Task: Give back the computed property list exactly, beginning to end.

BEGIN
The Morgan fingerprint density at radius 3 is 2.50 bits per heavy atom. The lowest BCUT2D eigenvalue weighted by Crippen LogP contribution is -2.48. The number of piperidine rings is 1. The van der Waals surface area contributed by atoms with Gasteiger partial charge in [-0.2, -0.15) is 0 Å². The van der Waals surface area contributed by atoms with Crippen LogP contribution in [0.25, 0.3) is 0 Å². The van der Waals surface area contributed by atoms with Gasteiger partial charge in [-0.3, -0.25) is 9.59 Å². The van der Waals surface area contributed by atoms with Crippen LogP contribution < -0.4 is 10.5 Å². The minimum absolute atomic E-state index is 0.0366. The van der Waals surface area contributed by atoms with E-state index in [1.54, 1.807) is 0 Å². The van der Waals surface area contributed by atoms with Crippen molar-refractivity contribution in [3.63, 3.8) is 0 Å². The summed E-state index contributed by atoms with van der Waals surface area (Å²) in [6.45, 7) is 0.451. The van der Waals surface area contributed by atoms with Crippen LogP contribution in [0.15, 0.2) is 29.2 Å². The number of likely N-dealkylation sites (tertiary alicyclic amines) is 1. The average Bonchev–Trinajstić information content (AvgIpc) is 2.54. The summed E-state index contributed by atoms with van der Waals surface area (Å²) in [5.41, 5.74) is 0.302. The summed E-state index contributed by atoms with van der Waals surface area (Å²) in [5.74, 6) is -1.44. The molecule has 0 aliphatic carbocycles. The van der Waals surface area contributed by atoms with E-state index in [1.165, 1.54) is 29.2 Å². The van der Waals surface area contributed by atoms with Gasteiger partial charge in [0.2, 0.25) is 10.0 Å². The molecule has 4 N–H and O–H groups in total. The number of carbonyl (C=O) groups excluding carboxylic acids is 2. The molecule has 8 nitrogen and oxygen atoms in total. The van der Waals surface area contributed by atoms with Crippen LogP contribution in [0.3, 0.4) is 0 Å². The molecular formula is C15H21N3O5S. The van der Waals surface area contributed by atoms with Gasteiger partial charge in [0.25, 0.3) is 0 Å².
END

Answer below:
The Morgan fingerprint density at radius 3 is 2.50 bits per heavy atom. The lowest BCUT2D eigenvalue weighted by Crippen LogP contribution is -2.48. The number of piperidine rings is 1. The van der Waals surface area contributed by atoms with Gasteiger partial charge in [-0.2, -0.15) is 0 Å². The van der Waals surface area contributed by atoms with Crippen LogP contribution in [0.25, 0.3) is 0 Å². The van der Waals surface area contributed by atoms with Gasteiger partial charge in [-0.3, -0.25) is 9.59 Å². The van der Waals surface area contributed by atoms with Crippen LogP contribution < -0.4 is 10.5 Å². The minimum absolute atomic E-state index is 0.0366. The van der Waals surface area contributed by atoms with E-state index in [1.54, 1.807) is 0 Å². The van der Waals surface area contributed by atoms with Crippen molar-refractivity contribution in [3.63, 3.8) is 0 Å². The summed E-state index contributed by atoms with van der Waals surface area (Å²) in [6.45, 7) is 0.451. The van der Waals surface area contributed by atoms with Crippen LogP contribution in [0.15, 0.2) is 29.2 Å². The number of likely N-dealkylation sites (tertiary alicyclic amines) is 1. The average Bonchev–Trinajstić information content (AvgIpc) is 2.54. The summed E-state index contributed by atoms with van der Waals surface area (Å²) in [5.41, 5.74) is 0.302. The summed E-state index contributed by atoms with van der Waals surface area (Å²) in [5.74, 6) is -1.44. The molecule has 0 aliphatic carbocycles. The van der Waals surface area contributed by atoms with E-state index in [1.165, 1.54) is 29.2 Å². The van der Waals surface area contributed by atoms with Gasteiger partial charge in [0.2, 0.25) is 10.0 Å². The molecule has 4 N–H and O–H groups in total. The number of carbonyl (C=O) groups excluding carboxylic acids is 2. The molecule has 8 nitrogen and oxygen atoms in total. The van der Waals surface area contributed by atoms with Crippen LogP contribution in [0.3, 0.4) is 0 Å². The molecular formula is C15H21N3O5S. The van der Waals surface area contributed by atoms with Gasteiger partial charge in [0.25, 0.3) is 0 Å².